BRIO Harbour Set From my earliest days as a wood train collector, I realized there was not a great deal of readily available historical information about these great toys. So I became a self-professed researcher, as well as collector. Not only did I want to determine which trains to look for, I also wanted to gather information that was historically accurate. As a result, I have been searching for catalogs, ads, articles and other ephemera as diligently as I search for the trains. While owning a catalog is not nearly as much fun as owning a vintage train, knowledge is its own reward, as they say. Luckily, one of the first catalogs I found was a BRIO dealer’s catalog from 1964. I took a great deal of time “digesting” all the information it contained. Top on my list of “must-have” toys from this catalog was a train included with the 31405/40 Harbour Set. This particular train is unusual because of its natural wood finish. Only the wheels and smokestack were painted. In the opening pages of catalog, BRIO states that “children love clear, clean colours” and “children have a love of contrasts”. All of which makes one curious why BRIO chose to use so little paint on one of their largest sets. So I made a mental note in capital letters … “FIND THIS TRAIN”. However, after 7 years of futile searching, the mental note had become covered in cobwebs. I never saw one … never saw photos of one … never saw any identifiable individual components of one. But recently I was not only able to find photos of this set … I was able to add the set to my collection. (Proof that patience IS a virtue in collecting!) As you can see, the train is quite elegant and attractive in its “natural” finish.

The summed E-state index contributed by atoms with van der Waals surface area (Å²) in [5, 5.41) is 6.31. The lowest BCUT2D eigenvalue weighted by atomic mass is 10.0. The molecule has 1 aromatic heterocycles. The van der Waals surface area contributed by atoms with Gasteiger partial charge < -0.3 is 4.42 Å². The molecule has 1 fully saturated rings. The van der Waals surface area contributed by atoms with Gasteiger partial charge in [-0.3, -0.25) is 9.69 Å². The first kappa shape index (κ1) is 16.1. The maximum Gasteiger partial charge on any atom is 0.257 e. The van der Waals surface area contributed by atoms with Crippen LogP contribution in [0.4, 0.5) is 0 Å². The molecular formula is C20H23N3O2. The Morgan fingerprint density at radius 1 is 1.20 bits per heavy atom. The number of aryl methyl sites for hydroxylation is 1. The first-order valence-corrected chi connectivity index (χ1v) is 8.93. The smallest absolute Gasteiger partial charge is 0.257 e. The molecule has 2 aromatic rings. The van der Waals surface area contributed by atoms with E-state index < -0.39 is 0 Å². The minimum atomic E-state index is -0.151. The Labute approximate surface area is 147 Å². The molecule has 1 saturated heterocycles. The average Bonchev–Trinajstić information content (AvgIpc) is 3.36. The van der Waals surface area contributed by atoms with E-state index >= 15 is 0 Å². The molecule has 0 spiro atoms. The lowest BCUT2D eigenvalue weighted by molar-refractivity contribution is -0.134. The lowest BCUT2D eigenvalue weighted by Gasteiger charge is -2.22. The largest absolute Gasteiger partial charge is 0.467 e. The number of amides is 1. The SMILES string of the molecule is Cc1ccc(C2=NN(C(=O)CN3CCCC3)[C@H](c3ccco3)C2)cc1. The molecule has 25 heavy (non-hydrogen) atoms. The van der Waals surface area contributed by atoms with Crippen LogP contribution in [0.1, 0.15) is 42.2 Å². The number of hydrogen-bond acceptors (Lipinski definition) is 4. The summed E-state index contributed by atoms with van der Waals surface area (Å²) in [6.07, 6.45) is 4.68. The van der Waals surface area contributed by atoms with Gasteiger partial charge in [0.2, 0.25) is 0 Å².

About Brio Train Sets Brio is a Swiss company that makes wooden toys for children. It is particularly well known for its train sets. The toys are strong and very difficult to damage, so they last a long time. Brio toys are often good to hand down to new generations, so they are a good investment when buying toys for small children. Brio creates products that are safe for children to use. Everything from the wood to the paint is governed by European standards of safety. The company prides itself on products that are high quality and that they comply with laws, any rules and other product standards applicable to the market. It also ensures that the factories where the toys are made employ socially-responsible conditions. ?Socially-responsible? refers to the toy industry?s code of conduct, up to which Brio has signed. The code of conduct is a set of rules that relate to the ethical treatment of workers and their working conditions, amongst other things. The company ensures that its suppliers comply with all agreements to which Brio itself is committed. One of the ideas behind Brio?s wooden toys and train sets is to encourage learning and education for children, including the fostering of imagination. The train sets are particularly good for this as they allow children to create whole scenarios using toys with moving parts. Children (or parents) can also add individual elements to the sets bringing variety to each one. Brio claims that it tests its toys in excess of the standards required by law. This means that they conduct load tests using larger pressures, and drop tests from bigger heights than of what are required by test institutes across the world.
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